Uruguayan maestro Jorge Drexler finds new depth by sticking to guitar
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MONTEVIDEO, Feb 11 — In a musical age when so many listeners flip at a moment’s notice from artist to artist, Jorge Drexler wanted to make an album of depth — with no other instruments but guitars.
Uruguay’s most successful musical export, who has won an Oscar and been nominated for five Grammys, sold only 33 copies of his first album, which he distributed on cassette.
But the 53-year-old — who gave up an early career as an ear, nose and throat doctor to make music in Madrid — proudly acknowledges that “life has been very generous to me” as he embarks on a 28-city world tour that includes a stop at New York’s celebrated Beacon Theatre on Saturday.
Salvavidas de Hielo (Life-Jackets of Ice), his 16th full-length album and the latest to be nominated at the Grammys for the best Latin rock album, explores the ephemeral — the wonders of communication, the need for silence and the magic of music.
“I wanted to dig deep into one thing and for that reason the album has no instruments other than guitars,” Drexler told AFP at his hotel near Central Park.
Yet there is percussion — performed by five musicians who hit the bodies of guitars.
“It’s my most capricious album,” he said, but added: “It’s not an exercise in musical asceticism.”
“It’s one of the most loaded albums I’ve ever made, with many layers of sound.”
He also brings in prominent singers including Mexico’s Julieta Venegas and Natalia Lafourcade, as well as Chile’s Mon Laferte on the sensual Asilo (Refuge).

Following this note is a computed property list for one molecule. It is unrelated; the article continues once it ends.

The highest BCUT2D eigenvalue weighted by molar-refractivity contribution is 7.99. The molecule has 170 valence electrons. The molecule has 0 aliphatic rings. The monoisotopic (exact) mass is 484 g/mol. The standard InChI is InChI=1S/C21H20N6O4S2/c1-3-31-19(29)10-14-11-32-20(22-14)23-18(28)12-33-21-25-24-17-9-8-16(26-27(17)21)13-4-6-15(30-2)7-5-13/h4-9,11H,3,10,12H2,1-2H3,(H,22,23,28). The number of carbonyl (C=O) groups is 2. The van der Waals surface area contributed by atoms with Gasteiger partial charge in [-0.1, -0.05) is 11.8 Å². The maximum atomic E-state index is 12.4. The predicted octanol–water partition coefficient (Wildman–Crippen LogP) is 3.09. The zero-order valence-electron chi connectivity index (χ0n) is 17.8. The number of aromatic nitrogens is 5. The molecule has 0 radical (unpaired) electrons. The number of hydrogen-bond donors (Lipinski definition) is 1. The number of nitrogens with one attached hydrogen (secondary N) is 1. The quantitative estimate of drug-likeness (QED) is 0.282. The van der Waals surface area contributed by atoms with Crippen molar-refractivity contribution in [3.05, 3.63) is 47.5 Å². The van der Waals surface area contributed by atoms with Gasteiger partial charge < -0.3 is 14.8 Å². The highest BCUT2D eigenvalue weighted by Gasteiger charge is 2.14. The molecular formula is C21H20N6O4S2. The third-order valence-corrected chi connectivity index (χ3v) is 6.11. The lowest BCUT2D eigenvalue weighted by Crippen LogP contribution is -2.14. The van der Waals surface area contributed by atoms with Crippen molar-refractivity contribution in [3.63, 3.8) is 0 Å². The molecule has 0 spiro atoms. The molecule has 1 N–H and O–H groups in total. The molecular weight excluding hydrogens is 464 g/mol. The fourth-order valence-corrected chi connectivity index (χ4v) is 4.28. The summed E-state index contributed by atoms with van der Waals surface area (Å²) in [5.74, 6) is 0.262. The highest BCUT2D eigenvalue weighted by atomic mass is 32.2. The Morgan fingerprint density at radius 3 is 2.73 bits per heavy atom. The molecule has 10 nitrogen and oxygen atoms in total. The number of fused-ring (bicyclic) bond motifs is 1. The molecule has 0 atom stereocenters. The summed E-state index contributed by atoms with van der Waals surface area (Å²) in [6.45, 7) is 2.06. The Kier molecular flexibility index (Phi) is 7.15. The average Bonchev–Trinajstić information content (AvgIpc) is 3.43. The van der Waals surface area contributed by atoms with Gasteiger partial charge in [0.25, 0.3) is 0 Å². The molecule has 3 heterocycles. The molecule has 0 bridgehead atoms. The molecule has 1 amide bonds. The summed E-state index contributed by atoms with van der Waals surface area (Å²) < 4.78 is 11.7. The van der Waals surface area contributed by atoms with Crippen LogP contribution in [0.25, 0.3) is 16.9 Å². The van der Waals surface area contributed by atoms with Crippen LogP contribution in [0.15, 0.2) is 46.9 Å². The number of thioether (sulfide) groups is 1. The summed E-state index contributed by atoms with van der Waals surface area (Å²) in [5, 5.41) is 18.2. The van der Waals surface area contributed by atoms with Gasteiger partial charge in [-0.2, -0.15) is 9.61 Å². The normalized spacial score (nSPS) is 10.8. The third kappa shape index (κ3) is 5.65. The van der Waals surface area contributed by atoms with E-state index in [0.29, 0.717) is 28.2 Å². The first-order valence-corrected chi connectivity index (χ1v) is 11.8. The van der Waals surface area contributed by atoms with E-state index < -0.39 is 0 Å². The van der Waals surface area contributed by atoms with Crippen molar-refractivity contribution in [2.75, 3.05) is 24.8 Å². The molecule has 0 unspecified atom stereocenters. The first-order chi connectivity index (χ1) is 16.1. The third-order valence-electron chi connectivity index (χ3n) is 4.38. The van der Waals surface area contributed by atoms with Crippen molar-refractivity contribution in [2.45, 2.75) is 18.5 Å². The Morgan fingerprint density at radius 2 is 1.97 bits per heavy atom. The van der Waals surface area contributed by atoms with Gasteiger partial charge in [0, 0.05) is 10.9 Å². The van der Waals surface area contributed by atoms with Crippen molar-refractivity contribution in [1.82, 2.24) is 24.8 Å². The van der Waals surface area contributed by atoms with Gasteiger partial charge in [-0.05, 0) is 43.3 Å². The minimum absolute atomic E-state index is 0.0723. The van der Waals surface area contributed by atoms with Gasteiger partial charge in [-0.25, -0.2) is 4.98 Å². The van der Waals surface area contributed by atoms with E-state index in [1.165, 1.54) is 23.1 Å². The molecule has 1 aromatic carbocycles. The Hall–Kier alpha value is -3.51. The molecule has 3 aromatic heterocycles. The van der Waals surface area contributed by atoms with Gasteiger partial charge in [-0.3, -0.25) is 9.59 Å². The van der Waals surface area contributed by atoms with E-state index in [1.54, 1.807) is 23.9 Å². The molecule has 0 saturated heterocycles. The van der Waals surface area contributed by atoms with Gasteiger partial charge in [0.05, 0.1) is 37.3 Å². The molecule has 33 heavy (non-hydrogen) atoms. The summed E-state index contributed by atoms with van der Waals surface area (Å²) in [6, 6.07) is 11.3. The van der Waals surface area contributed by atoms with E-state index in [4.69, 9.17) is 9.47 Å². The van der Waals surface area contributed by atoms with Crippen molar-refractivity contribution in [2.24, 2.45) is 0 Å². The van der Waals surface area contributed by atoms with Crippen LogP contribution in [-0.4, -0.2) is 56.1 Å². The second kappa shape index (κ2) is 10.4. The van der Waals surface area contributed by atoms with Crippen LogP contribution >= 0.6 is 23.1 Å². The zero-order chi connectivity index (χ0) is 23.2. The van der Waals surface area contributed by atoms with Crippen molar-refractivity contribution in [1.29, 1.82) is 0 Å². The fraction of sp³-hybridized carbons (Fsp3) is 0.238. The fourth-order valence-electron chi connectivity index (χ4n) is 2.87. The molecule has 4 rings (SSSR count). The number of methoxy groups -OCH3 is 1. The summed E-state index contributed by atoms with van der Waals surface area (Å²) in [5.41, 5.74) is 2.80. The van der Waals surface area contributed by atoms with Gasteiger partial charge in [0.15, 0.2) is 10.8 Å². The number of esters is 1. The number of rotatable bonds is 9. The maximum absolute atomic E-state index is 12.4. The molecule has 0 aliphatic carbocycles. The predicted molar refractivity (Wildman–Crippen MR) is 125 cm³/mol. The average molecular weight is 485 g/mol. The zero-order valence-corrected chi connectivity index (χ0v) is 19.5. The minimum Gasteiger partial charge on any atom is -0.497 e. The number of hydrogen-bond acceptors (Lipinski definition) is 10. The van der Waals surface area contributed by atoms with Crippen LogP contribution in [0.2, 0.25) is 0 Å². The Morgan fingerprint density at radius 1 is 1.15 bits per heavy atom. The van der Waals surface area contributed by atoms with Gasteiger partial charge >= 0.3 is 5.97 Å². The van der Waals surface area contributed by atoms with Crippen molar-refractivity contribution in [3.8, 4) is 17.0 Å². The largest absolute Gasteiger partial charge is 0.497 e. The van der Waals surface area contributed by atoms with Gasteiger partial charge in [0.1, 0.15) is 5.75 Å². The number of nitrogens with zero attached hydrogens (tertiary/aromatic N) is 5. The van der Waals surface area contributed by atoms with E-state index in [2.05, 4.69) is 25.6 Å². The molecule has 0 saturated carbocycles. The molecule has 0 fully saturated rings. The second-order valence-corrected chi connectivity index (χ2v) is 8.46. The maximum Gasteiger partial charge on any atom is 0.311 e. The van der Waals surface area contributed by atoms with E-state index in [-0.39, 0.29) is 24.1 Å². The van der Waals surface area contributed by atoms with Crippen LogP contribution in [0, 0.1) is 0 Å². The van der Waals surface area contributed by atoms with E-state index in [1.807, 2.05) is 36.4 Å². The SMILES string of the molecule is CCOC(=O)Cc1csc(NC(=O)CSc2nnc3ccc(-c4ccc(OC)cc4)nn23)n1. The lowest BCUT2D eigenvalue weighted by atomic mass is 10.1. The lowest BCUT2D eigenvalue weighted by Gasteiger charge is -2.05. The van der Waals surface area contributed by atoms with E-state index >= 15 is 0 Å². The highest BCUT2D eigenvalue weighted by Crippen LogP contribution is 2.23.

Ode to migration
The album opens with Movimiento (Movement), which is based on a TED talk he delivered last year in Vancouver that won widespread attention for his passionate defense of immigration in the face of US President Donald Trump.
“We are alive because we are in a movement,” sings Drexler, the son and grandson of Germans who fled the Nazis, the great-grandson of a Polish immigrant and himself an immigrant for more than 20 years in Spain.
While saying he is not interested in “the concept of a protest song,” the track carries an unambiguous message.
A video for Movimiento features champion runner Lorena Ramirez, a member of Mexico’s Raramuri indigenous people, as she crosses the vast Tarahumara mountains in traditional dress and plastic sandals.
“It’s not about protest and it’s not feminist either, but it’s about a woman who is in a strong position,” he said.
On Telefonia, Drexler celebrates the evolving ways of communication such as writing down messages on napkins in bars.
“There aren’t many stories that people tell; there are only a few,” he said. “It seems that everything changes but we keep saying the same things.”
Drexler is perhaps best known for his protest of sorts when he won the Oscar in 2005 for Best Original Song for Al Otro Lado Del Rio (The Other Side of the River), which he wrote for the Che Guevara biopic The Motorcycle Diaries.
After the Oscars’ producers, ever concerned about television ratings, enlisted the better-known Antonio Banderas and Carlos Santana to perform the song during the awards, Drexler — who was handed his statuette by Prince — devoted his brief speech time to singing his song a cappella. — AFP-Relaxnews